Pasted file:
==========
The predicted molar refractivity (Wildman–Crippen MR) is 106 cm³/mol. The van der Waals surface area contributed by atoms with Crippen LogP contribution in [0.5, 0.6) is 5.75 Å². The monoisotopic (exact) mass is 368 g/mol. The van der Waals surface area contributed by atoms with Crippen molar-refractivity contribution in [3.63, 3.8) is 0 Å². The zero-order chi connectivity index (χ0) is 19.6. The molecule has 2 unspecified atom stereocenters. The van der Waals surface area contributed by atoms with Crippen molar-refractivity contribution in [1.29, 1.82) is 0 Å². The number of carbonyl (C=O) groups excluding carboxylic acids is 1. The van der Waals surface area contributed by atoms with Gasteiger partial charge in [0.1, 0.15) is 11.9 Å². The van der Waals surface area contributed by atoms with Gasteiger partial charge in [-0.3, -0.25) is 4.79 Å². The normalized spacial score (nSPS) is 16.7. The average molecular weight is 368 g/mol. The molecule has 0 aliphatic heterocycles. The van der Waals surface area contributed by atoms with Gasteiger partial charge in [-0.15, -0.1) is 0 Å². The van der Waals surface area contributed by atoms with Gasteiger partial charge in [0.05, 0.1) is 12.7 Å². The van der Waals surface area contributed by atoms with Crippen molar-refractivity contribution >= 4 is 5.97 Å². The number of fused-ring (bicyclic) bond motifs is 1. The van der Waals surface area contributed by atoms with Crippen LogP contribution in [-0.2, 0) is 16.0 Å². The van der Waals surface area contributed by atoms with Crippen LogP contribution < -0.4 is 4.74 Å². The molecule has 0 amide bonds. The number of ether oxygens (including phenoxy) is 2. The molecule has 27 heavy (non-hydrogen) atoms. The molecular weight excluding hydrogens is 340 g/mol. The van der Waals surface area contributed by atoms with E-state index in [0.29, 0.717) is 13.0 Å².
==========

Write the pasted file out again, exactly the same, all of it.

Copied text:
The predicted molar refractivity (Wildman–Crippen MR) is 106 cm³/mol. The van der Waals surface area contributed by atoms with Crippen LogP contribution in [0.5, 0.6) is 5.75 Å². The monoisotopic (exact) mass is 368 g/mol. The van der Waals surface area contributed by atoms with Crippen molar-refractivity contribution in [3.63, 3.8) is 0 Å². The zero-order chi connectivity index (χ0) is 19.6. The molecule has 2 unspecified atom stereocenters. The van der Waals surface area contributed by atoms with Crippen molar-refractivity contribution in [1.29, 1.82) is 0 Å². The number of carbonyl (C=O) groups excluding carboxylic acids is 1. The van der Waals surface area contributed by atoms with Gasteiger partial charge in [0.1, 0.15) is 11.9 Å². The van der Waals surface area contributed by atoms with Gasteiger partial charge in [-0.3, -0.25) is 4.79 Å². The normalized spacial score (nSPS) is 16.7. The average molecular weight is 368 g/mol. The molecule has 0 aliphatic heterocycles. The van der Waals surface area contributed by atoms with Gasteiger partial charge in [-0.15, -0.1) is 0 Å². The van der Waals surface area contributed by atoms with Gasteiger partial charge in [0.05, 0.1) is 12.7 Å². The van der Waals surface area contributed by atoms with Crippen molar-refractivity contribution >= 4 is 5.97 Å². The number of fused-ring (bicyclic) bond motifs is 1. The van der Waals surface area contributed by atoms with Crippen LogP contribution in [-0.2, 0) is 16.0 Å². The van der Waals surface area contributed by atoms with Crippen LogP contribution < -0.4 is 4.74 Å². The molecule has 0 amide bonds. The number of ether oxygens (including phenoxy) is 2. The molecule has 27 heavy (non-hydrogen) atoms. The molecular weight excluding hydrogens is 340 g/mol. The van der Waals surface area contributed by atoms with E-state index in [0.29, 0.717) is 13.0 Å².